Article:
...............................................................................................................
Like yourself, do not intend to, never was sore on Cockburn he had his ideas: However another point, we all know that the test button on a double pole RCD is across live and neutral via a resistor so designed to give a current two and half times the tripping current when the button is pressed. This is why it is better to press the button before RCD instrument test to awake the RCD up out of maybe its 5-year slumber. I put it to you (because I don't know) is the test button circuit across live and neutral or live and earth in a single pole RCBO (the ones have the earth tail that is). Because if you lost the neutral I suppose the button would still work if it was connected live to earth TT, TN-S your TN-C- S lost neutral there is always water pipes, human body etc

Edited: 22 March 2013 at 10:17 PM by jcm256
 23 March 2013 10:34 AM
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perspicacious

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"This is why it is better to press the button before RCD instrument test to awake the RCD up out of maybe its 5-year slumber."jcm256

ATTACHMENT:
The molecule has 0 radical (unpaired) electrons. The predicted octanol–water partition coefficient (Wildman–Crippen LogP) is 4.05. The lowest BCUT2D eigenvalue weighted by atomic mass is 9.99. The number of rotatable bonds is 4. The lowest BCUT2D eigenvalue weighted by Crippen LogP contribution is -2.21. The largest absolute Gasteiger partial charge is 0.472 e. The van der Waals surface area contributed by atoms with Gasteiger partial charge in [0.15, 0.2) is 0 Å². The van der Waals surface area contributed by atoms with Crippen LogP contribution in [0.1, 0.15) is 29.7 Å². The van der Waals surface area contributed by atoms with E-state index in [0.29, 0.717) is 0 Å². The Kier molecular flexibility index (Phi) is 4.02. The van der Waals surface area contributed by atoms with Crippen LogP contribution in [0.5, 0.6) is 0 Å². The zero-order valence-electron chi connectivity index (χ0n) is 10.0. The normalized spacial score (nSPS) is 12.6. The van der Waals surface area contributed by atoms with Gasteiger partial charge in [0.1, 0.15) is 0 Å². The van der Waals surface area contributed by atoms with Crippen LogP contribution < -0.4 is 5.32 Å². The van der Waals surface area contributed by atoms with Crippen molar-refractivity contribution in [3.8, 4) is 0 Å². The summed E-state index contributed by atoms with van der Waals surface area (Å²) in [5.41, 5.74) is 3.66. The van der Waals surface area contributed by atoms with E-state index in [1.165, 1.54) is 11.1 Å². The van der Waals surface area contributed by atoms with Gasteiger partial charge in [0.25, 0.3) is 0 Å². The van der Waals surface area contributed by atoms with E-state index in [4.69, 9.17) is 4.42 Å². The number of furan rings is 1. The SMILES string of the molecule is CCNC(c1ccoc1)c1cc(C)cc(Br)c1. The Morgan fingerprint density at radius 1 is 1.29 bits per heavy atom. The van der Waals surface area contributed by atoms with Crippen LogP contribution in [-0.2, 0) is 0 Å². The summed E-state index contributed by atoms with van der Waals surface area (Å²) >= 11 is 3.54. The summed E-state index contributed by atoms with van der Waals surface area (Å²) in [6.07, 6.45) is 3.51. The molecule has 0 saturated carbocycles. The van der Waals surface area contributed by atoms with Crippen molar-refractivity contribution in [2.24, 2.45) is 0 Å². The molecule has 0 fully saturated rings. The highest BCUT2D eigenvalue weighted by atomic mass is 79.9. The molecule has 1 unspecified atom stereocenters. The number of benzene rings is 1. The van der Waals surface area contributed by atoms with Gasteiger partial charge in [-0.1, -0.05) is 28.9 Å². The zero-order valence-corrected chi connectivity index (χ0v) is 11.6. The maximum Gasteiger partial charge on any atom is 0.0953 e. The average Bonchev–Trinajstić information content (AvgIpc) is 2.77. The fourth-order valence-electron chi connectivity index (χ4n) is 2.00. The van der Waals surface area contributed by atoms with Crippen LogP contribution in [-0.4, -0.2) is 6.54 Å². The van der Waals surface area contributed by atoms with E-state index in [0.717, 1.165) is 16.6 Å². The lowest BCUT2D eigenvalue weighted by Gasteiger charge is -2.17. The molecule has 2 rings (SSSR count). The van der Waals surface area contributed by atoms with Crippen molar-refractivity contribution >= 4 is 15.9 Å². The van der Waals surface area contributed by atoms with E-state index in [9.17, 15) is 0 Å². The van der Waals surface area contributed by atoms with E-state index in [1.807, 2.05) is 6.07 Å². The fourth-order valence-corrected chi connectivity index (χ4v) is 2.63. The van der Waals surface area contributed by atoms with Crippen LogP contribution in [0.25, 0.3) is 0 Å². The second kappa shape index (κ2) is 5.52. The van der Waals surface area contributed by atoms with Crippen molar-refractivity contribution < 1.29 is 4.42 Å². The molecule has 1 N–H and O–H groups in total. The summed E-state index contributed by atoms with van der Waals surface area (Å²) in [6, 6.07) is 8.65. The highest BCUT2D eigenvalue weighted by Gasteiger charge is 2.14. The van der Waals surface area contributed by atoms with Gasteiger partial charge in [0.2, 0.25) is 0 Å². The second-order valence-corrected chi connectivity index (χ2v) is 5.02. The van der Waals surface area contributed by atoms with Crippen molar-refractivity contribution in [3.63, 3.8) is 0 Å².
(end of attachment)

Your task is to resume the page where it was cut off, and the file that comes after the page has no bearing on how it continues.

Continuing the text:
I would have thought most victims of an electrical shock survive because the 30 mA RCD operated within specification.

If you have to subject the RCD to 75 mA to "wake it up" (sic) before it will trip within specification, how many victims will survive if they become the "test button"?

If the RCD needs to be "woken up", is it compliant?

As somone signing an EICR having "forced" the RCD to operate, where do you stand in relation to the GN3 sequence of RCD testing when you are "gripping the bar"? (to revive an old quote).

Regards

BOD
 23 March 2013 02:54 PM
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ebee

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That Bar you are Gripping (it is either the earth bar or the Neutral Bar) .

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Ebee (M I S P N)